Was it a competitor in the crypto sphere or a competitor in the legacy financial sector that wanted to crash the market not just for a quick buck but to destroy an entire industry?

If you look at how this was done, it wasn't just someone shorting. There were massive dumps at key points that were specifically timed based on detailed knowledge of how and when the liquidity pools operate so as to sabotage them.

https://fortune.com/2022/05/13/terra-ust-stablecoin-crash-suspicious-potential-attack-george-soros/

https://twitter.com/OnChainWizard/status/1524123935570382851?s=20&t=y_2M1NHZFC7KosbqZiqF-g

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I hope that even if people don't approve of crypto they wouldn't expect people who lost their life savings to just shrug their shoulders and not concern themselves at all with who did it. If there was nothing wrong with it, the perp wouldn't right now be very afraid that the world might ever find out who they are.

The system was actually pretty solid if the only thing that could take it down was an attack of this magnitude and sophistication. Pretty solid. Not solid enough of course. But not the ponzi scheme it's made out to be.

All hope isn't lost though. Almost all hope is gone, but not 100%. At least Do Kwan is trying to compensate people by giving them stakes in the new Terra coin that won't have anything to do with being a stablecoin but is pretty much just another coin like the rest of them. A lot of coins are doing well enough and terra has a lot of talent and infrastructure still behind it. It's very remotely possible that people over the course of a few years people might get back 10% of what they lost from the highs. Maybe more. It's being compared a bit to the Ethereum hard fork and that worked out very well. This is a lot different of course but that doesn't mean it has to fail.

The debate right now is on fork versus burn. Obviously legacy holders want the fork whereas the people who now have a billion Lunas they picked up for a $100 would prefer the burn. The government of South Korea is looking into how it all went down too. If whoever did it can be found and malfeasance shown or even suspected the lawsuits will fly and probably more than lawsuits will be flying too regardless of whether or not any laws were broken. A guy already showed up to Do Kwan's residence asking for him when his wife answered the door and they now have police protection. If the attacker's identity is proven they may have a hard time enjoying their ill gotten gains. That's really the most anyone who lost can reasonably hope for now. I'm glad I took about 50x my initial investment off the table a while back but of course I wish I'd taken a lot more a bit sooner.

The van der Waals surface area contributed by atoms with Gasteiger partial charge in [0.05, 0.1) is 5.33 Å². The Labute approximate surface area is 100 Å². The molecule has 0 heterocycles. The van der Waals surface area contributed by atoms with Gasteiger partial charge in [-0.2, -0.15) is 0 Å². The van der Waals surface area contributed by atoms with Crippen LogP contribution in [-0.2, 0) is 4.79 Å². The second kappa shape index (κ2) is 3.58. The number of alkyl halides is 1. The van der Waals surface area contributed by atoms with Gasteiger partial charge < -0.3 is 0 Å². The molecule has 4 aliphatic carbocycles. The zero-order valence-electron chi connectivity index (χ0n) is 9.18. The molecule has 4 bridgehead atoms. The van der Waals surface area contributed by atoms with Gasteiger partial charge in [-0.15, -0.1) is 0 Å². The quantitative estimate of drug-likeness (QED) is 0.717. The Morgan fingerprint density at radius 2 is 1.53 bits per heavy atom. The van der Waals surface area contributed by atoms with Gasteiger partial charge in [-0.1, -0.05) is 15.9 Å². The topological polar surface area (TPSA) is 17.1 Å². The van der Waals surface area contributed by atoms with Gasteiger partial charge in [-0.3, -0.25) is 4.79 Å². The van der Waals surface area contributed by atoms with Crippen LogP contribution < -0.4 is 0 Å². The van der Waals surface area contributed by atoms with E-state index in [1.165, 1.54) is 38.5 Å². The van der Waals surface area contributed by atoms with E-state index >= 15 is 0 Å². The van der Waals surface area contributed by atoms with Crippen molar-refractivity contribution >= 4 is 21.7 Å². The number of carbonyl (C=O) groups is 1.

"I still have no idea what you're complaining about. I've never before heard a Republican, of all people, complaining that a winner figured out a way to best the competition. Shouldn't they be applauded for their ingenuity?"

There is going beyond the pale. Sometimes how far that is depends on the law and other times it depends on morality. And then there are even a few times when it's just decided by the mob.

If we want to talk about crypto being unregulated, approaching anarchy, then what regulates anarchy? Basically, the people directly. If that's all we have in this case, then so be it.

Seriati

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Re: Cryptocurrencies
« Reply #33 on: May 18, 2022, 12:07:08 PM »
Seriati,

I know I was painting right-wing opinion on markets in broad strokes, but my main point was to point out the irony in someone coming out on top in an otherwise kill or be killed market.

Fen, honestly, painting in "broad strokes" means advocating positions that are generally true but in a vague way without going into the details.  Your description of the "Republican position" is not painting with a broad stroke, it's painting with green paint and calling it orange.  Republicans favor the rule of law, and taking the view that they should support a "winner" without regards to the means used to win is actually reversing their views.  The Democrats are the party that favors an outcome without regard to the process used to achieve it.

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The crypto market can literally only have winners if there are losers; it is zero sum. Your value can only go up if new customers enter the market who will pay more.